Using recycled anode exhaust as the steady-state oxidant for the system allows a near fully endothermic (using only recycle) reforming process. Depending upon the selected operating temperature for the stack and reformer, the efficiency of heat recovery in the final exhaust and the minimization of thermal losses to the walls, there may not always be a balance between heat required to preheat the reactants and do the endothermic chemistry with heat available through simple heat exchange from the cathode exhaust. Therefore, a portion of the anode exhaust which is not recycled into the reformer may be used as shown to supply combustive heat to the reformer to support the endothermic reforming process.
Reformate is a highly useful fuel which in itself can be exported for use on other apparatus, for combustion and/or exhaust after-treatment functions. It is possible to operate the reformer to produce excess reformate for these additional uses. To further improve the fuel cell system efficiency, the exported reformate may be taken from downstream of the stack, with reduced fuel utilization in the stack resulting in improved stack efficiency. If this export periodically is not necessary (e.g., vehicle engine or other reformate consumer is off) then the reformate volume can be reduced to just the amount required by the fuel cell stack with higher utilization.
While the invention has been described by reference to specific embodiments, it should be understood that numerous changes may be made within the spirit and scope of the inventive concepts described. Accordingly, it is intended that the invention not be limited to the described embodiments, but will have full scope defined by the language of the following claims.
|Cited Patent||Filing date||Publication date||Applicant||Title|
|US4522894||Apr 13, 1984||Jun 11, 1985||Engelhard Corporation||Fuel cell electric power production|
|US5308456||Jan 25, 1993||May 3, 1994||International Fuel Cells Corporation||Molten carbonate fuel cell sulfur scrubber and method using same|
|US20030113596||Dec 19, 2001||Jun 19, 2003||Sud-Chemie Prototech Inc.||Exhaust treatment and filtration system for molten carbonate fuel cells|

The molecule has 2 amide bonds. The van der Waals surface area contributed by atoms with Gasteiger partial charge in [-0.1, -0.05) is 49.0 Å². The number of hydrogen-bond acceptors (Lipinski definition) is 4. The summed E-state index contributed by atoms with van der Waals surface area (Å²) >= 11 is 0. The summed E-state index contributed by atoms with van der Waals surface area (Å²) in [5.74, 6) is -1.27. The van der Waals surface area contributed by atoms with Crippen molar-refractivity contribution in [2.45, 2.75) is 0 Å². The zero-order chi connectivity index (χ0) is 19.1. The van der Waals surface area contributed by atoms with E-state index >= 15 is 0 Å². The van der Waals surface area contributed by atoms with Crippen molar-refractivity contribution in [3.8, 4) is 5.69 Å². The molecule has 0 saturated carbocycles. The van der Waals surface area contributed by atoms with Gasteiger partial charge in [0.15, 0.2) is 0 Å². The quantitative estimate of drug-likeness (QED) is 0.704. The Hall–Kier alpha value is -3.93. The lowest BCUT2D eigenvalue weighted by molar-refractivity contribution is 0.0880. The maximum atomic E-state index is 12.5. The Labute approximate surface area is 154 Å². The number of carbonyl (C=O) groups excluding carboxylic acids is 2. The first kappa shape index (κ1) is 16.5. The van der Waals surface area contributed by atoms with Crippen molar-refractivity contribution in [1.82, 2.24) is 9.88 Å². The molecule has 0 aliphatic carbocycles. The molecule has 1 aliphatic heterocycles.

|US20040131912 *||Sep 26, 2003||Jul 8, 2004||Questair Technologies Inc.||Enhanced solid oxide fuel cell systems|
|EP0269877A1||Oct 30, 1987||Jun 8, 1988||International Fuel Cells Corporation||Fuel cell recycling system|
|EP0948070A1||Feb 11, 1999||Oct 6, 1999||Mitsubishi Heavy Industries, Ltd.||Solid electrolyte fuel cell power generating system|
|JPH07320765A||Title not available|
|JPH09180748A||Title not available|
|WO2004064220A2||Jan 14, 2004||Jul 29, 2004||Shell Int Research||Process for generating electricity and concentrated carbon dioxide|
|Citing Patent||Filing date||Publication date||Applicant||Title|
|US8530101||Aug 7, 2008||Sep 10, 2013||Saint-Gobain Ceramics & Plastics, Inc.||Anode exhaust recycle system|
|US8637200||Feb 17, 2010||Jan 28, 2014||Eberspächer Climate Control Systems GmbH & Co. KG||Fuel cell system operating process|
|US8822094 *||Apr 2, 2007||Sep 2, 2014||Bloom Energy Corporation||Fuel cell system operated on liquid fuels|
|DE102009009666A1 *||Feb 19, 2009||Aug 26, 2010||J. Eberspächer GmbH & Co. KG||Brennstoffzellensystem und zugehöriges Betriebsverfahren|
|DE102009009666B4 *||Feb 19, 2009||Nov 7, 2013||J. Eberspächer GmbH & Co. KG||Brennstoffzellensystem und zugehöriges Betriebsverfahren|
|U.S. Classification||429/415, 429/434, 429/465, 429/425|
|International Classification||H01M8/14, H01M8/06, C01B3/38, H01M8/04, H01M8/00, H01M8/12|
|Cooperative Classification||Y02E60/525, Y02E60/50, Y02E60/526, H01M8/0618, C01B2203/0244, C01B3/382, H01M8/04097, H01M2008/147, C01B2203/066, C01B2203/1247, C01B2203/148, H01M2008/1293, C01B2203/0233, C01B2203/0827, C01B3/38, C01B2203/0238|
|European Classification||C01B3/38A, H01M8/04C2B, H01M8/06B2A, C01B3/38|
|Jul 26, 2004||AS||Assignment|
Owner name: DELPHI TECHNOLOGIES, INC., MICHIGAN
Free format text: ASSIGNMENT OF ASSIGNORS INTEREST;ASSIGNORS:HALTINER, KARL J., JR.;GRIEVE, MALCOLM J.;KEEGAN, KEVIN R.;AND OTHERS;REEL/FRAME:015601/0469
Effective date: 20040721
|Jul 6, 2011||FPAY||Fee payment|
Year of fee payment: 4
|Aug 5, 2015||FPAY||Fee payment|
Year of fee payment: 8